On most days, as I look out across the beautiful blue waters that make up my “room with a view” there is usually a fishing boat or two within sight, some have sails, some are muscle powered, and most are overloaded with hopeful fishermen. One morning as I looked out I saw a most peculiar sight. Right at the horizon there was a plastic crate strapped on to what appeared to be half of a surf board, turned upside down. I could not see the rear fin (not sure if that is the proper term) so I am assuming it was being used as an anchor of some sort to hold the crate in place. Attached to the makeshift raft was a rope, yet fisherman, captain, or ships mate was nowhere to be seen; however, there was definite visible movement. Not long afterwards I noticed a young man coming up from the water and tossing something into the crate as he went back down. This is what I would call a determined and innovative mode of primitive fishing – nothing but a plastic crate full of some kind of catch, attached to a messed up surf board, being navigated by the best form of renewable energy that I know of – an inventive and novel young man.
As I go out on filter deliveries in some of the impoverished areas where running water is purely imaginary, the Haitian ingenuity is readily apparent in the construction of their homes. There is nothing that goes to waste in these villages. The photographs below say more than I can ever hope to describe. The stems and stalks from the rice harvest are gathered, along with mud from the sludge pit. The combination of these two, much like the concrete we are familiar with, form the walls, and when the mud dries and hardens it has the same effect. I was touched by this one house that the owner had formed their name and a heart on the side of what I am assuming to be their first home. I have also noticed that the desires for privacy and pride of ownership is another characteristic that ran common through these communities.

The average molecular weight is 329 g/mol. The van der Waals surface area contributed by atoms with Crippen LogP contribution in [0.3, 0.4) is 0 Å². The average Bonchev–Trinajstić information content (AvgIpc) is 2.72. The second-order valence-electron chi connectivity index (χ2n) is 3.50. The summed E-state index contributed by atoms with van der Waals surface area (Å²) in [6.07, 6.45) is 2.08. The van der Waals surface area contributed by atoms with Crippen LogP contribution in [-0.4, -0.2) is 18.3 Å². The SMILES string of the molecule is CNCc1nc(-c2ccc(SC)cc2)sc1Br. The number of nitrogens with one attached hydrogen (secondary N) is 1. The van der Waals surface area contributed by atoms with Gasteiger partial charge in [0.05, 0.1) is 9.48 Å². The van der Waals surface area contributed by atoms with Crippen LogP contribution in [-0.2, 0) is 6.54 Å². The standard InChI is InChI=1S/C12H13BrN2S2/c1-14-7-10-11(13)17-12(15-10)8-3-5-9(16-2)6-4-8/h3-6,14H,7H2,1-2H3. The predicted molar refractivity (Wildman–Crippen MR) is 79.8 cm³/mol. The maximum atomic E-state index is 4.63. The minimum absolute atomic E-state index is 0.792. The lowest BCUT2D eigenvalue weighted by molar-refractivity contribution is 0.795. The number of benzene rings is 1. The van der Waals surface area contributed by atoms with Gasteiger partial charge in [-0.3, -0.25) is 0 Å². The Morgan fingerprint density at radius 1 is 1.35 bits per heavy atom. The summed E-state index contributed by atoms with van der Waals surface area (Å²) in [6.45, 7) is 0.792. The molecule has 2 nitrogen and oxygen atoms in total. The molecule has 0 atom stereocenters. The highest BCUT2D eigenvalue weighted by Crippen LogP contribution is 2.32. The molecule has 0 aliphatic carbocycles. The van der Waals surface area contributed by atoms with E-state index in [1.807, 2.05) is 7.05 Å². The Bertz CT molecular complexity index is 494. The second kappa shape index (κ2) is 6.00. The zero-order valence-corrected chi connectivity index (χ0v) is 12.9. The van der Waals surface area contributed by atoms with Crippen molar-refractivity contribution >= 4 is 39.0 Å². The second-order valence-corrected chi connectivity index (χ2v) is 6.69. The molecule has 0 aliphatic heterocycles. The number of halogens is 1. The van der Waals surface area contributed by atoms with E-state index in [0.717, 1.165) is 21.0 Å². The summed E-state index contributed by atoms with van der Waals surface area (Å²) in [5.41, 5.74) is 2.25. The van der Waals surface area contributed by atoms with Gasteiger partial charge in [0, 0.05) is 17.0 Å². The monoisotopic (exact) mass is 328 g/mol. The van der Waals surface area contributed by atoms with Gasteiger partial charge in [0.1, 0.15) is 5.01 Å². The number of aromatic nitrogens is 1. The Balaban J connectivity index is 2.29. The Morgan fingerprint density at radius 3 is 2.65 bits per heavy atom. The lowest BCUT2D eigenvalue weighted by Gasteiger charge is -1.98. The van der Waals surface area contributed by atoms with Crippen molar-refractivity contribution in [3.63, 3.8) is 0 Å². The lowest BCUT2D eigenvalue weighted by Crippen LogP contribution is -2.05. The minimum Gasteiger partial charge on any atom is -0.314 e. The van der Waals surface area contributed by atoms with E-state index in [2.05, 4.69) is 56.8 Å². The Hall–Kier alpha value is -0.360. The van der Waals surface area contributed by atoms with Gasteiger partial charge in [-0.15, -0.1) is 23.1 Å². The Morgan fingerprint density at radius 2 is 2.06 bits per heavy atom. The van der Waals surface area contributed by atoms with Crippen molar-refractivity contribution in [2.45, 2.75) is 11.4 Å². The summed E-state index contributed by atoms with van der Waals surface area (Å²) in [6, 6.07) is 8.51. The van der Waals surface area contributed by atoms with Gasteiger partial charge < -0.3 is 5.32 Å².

The fences are constructed much in the same way and by this I mean whatever means is necessary. In the photographs here we see the banana trees that have been cut, dried, and formed, also coupled as the perfect growing environment for the sweat pea vine that runs along the fence. Some of the pole fencing has dual purposes, first to keep property lines in tact and second, as a means to run utility wiring along the fence lines.
Speaking of technology and utility lines – electricity is also a very rare commodity as is radio/telephone services. In the pictures below you can see how public utility service lines are entirely at the discretion of the property owner. I was also amazed at how this young boy was charging his phone while holding the appropriate wires to the phone. Now, I am not sure on this so I can only surmise that there are very few young men in the states that would have the technological savvy to even attempt this type of recharge.
it seems to me that the common thread that runs through the ingenuity of the Haitian people is faith. It is faith in knowing that God will provide for our needs; however, we must have the wherewithal to recognize the provision. The Haitians have known prosperity and they have known poverty; they have known sorrow and they also experience joy, and they have known hunger and also have the wisdom to bring in a plentiful harvest.
This ingenuity brings to my mind a passage that has kept me going at a time when I felt all was lost. The gumption and determination to make it through whatever trials come, and to use the talents and gifts that God has given to make success rather than giving up is given to us by Paul in Philippians,